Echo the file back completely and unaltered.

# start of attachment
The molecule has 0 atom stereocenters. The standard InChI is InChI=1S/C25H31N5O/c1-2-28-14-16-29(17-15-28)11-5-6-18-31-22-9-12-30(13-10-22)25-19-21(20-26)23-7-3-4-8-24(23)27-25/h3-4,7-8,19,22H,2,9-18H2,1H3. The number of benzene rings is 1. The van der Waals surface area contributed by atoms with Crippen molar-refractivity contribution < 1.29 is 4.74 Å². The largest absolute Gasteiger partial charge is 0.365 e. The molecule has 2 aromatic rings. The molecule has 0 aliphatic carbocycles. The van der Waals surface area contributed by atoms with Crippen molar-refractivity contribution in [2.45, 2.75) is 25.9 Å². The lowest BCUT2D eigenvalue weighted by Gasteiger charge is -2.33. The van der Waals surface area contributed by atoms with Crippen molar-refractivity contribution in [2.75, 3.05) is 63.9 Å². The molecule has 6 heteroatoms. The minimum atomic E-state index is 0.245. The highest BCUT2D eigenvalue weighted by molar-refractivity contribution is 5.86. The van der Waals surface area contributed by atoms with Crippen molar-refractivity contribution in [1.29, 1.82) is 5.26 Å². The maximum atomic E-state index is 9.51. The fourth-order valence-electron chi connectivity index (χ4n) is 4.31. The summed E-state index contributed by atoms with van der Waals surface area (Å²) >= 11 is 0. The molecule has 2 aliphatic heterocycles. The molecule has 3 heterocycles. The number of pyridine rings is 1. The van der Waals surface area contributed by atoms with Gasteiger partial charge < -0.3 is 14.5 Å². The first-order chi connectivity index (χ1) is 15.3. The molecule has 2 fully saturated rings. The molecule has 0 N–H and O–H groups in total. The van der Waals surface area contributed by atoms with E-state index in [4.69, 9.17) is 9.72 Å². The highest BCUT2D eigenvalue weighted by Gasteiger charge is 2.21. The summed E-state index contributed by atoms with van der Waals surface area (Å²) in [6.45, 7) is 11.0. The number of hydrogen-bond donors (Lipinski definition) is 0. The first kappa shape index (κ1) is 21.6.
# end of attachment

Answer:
The molecule has 0 atom stereocenters. The standard InChI is InChI=1S/C25H31N5O/c1-2-28-14-16-29(17-15-28)11-5-6-18-31-22-9-12-30(13-10-22)25-19-21(20-26)23-7-3-4-8-24(23)27-25/h3-4,7-8,19,22H,2,9-18H2,1H3. The number of benzene rings is 1. The van der Waals surface area contributed by atoms with Crippen molar-refractivity contribution < 1.29 is 4.74 Å². The largest absolute Gasteiger partial charge is 0.365 e. The molecule has 2 aromatic rings. The molecule has 0 aliphatic carbocycles. The van der Waals surface area contributed by atoms with Crippen molar-refractivity contribution in [2.45, 2.75) is 25.9 Å². The lowest BCUT2D eigenvalue weighted by Gasteiger charge is -2.33. The van der Waals surface area contributed by atoms with Crippen molar-refractivity contribution in [2.75, 3.05) is 63.9 Å². The molecule has 6 heteroatoms. The minimum atomic E-state index is 0.245. The highest BCUT2D eigenvalue weighted by molar-refractivity contribution is 5.86. The van der Waals surface area contributed by atoms with Crippen molar-refractivity contribution in [1.29, 1.82) is 5.26 Å². The maximum atomic E-state index is 9.51. The fourth-order valence-electron chi connectivity index (χ4n) is 4.31. The summed E-state index contributed by atoms with van der Waals surface area (Å²) >= 11 is 0. The molecule has 2 aliphatic heterocycles. The molecule has 3 heterocycles. The number of pyridine rings is 1. The van der Waals surface area contributed by atoms with Gasteiger partial charge < -0.3 is 14.5 Å². The first-order chi connectivity index (χ1) is 15.3. The molecule has 2 fully saturated rings. The molecule has 0 N–H and O–H groups in total. The van der Waals surface area contributed by atoms with E-state index in [4.69, 9.17) is 9.72 Å². The highest BCUT2D eigenvalue weighted by Gasteiger charge is 2.21. The summed E-state index contributed by atoms with van der Waals surface area (Å²) in [6.45, 7) is 11.0. The number of hydrogen-bond donors (Lipinski definition) is 0. The first kappa shape index (κ1) is 21.6.